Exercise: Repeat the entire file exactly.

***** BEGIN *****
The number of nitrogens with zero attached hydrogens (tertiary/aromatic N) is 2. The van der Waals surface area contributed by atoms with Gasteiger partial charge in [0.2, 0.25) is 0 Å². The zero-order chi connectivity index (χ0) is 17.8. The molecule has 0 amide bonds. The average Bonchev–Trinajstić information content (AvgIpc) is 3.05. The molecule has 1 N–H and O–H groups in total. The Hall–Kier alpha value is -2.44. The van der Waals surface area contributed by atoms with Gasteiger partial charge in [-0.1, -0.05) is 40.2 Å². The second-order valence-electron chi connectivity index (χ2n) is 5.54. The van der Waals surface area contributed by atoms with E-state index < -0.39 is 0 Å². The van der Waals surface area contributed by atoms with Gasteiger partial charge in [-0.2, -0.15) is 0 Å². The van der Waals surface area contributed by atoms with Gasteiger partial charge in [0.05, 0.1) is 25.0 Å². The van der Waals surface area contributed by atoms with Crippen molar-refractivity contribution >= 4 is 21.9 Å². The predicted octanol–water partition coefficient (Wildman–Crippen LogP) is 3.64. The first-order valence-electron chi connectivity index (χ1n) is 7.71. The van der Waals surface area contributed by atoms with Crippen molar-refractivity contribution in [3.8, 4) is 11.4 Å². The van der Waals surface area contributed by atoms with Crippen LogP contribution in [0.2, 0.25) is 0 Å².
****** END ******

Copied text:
The number of nitrogens with zero attached hydrogens (tertiary/aromatic N) is 2. The van der Waals surface area contributed by atoms with Gasteiger partial charge in [0.2, 0.25) is 0 Å². The zero-order chi connectivity index (χ0) is 17.8. The molecule has 0 amide bonds. The average Bonchev–Trinajstić information content (AvgIpc) is 3.05. The molecule has 1 N–H and O–H groups in total. The Hall–Kier alpha value is -2.44. The van der Waals surface area contributed by atoms with Gasteiger partial charge in [-0.1, -0.05) is 40.2 Å². The second-order valence-electron chi connectivity index (χ2n) is 5.54. The van der Waals surface area contributed by atoms with E-state index < -0.39 is 0 Å². The van der Waals surface area contributed by atoms with Gasteiger partial charge in [-0.2, -0.15) is 0 Å². The van der Waals surface area contributed by atoms with Gasteiger partial charge in [0.05, 0.1) is 25.0 Å². The van der Waals surface area contributed by atoms with Crippen molar-refractivity contribution >= 4 is 21.9 Å². The predicted octanol–water partition coefficient (Wildman–Crippen LogP) is 3.64. The first-order valence-electron chi connectivity index (χ1n) is 7.71. The van der Waals surface area contributed by atoms with Crippen molar-refractivity contribution in [3.8, 4) is 11.4 Å². The van der Waals surface area contributed by atoms with Crippen LogP contribution in [0.2, 0.25) is 0 Å².